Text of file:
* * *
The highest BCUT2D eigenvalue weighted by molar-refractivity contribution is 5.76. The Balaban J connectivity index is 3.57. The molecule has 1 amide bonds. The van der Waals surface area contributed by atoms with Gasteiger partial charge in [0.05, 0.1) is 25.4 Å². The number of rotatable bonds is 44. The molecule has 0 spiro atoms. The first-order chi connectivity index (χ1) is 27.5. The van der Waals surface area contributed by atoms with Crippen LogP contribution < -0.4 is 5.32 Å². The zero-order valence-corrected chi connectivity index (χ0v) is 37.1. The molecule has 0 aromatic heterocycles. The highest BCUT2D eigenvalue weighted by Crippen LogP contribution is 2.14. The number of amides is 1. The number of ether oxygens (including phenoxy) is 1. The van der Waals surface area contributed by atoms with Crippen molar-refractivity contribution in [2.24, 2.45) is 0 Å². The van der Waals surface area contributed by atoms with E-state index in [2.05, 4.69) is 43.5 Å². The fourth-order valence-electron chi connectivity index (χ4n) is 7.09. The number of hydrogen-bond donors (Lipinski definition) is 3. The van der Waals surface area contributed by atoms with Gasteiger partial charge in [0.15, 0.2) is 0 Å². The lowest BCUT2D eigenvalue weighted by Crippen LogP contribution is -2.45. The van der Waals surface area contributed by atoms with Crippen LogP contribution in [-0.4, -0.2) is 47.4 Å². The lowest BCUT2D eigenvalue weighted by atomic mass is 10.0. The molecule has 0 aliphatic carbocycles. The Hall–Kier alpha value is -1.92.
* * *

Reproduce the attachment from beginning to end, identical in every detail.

The highest BCUT2D eigenvalue weighted by molar-refractivity contribution is 5.76. The Balaban J connectivity index is 3.57. The molecule has 1 amide bonds. The van der Waals surface area contributed by atoms with Gasteiger partial charge in [0.05, 0.1) is 25.4 Å². The number of rotatable bonds is 44. The molecule has 0 spiro atoms. The first-order chi connectivity index (χ1) is 27.5. The van der Waals surface area contributed by atoms with Crippen LogP contribution < -0.4 is 5.32 Å². The zero-order valence-corrected chi connectivity index (χ0v) is 37.1. The molecule has 0 aromatic heterocycles. The highest BCUT2D eigenvalue weighted by Crippen LogP contribution is 2.14. The number of amides is 1. The number of ether oxygens (including phenoxy) is 1. The van der Waals surface area contributed by atoms with Crippen molar-refractivity contribution in [2.24, 2.45) is 0 Å². The van der Waals surface area contributed by atoms with E-state index in [2.05, 4.69) is 43.5 Å². The fourth-order valence-electron chi connectivity index (χ4n) is 7.09. The number of hydrogen-bond donors (Lipinski definition) is 3. The van der Waals surface area contributed by atoms with Gasteiger partial charge in [0.15, 0.2) is 0 Å². The lowest BCUT2D eigenvalue weighted by Crippen LogP contribution is -2.45. The van der Waals surface area contributed by atoms with Crippen LogP contribution in [-0.4, -0.2) is 47.4 Å². The lowest BCUT2D eigenvalue weighted by atomic mass is 10.0. The molecule has 0 aliphatic carbocycles. The Hall–Kier alpha value is -1.92.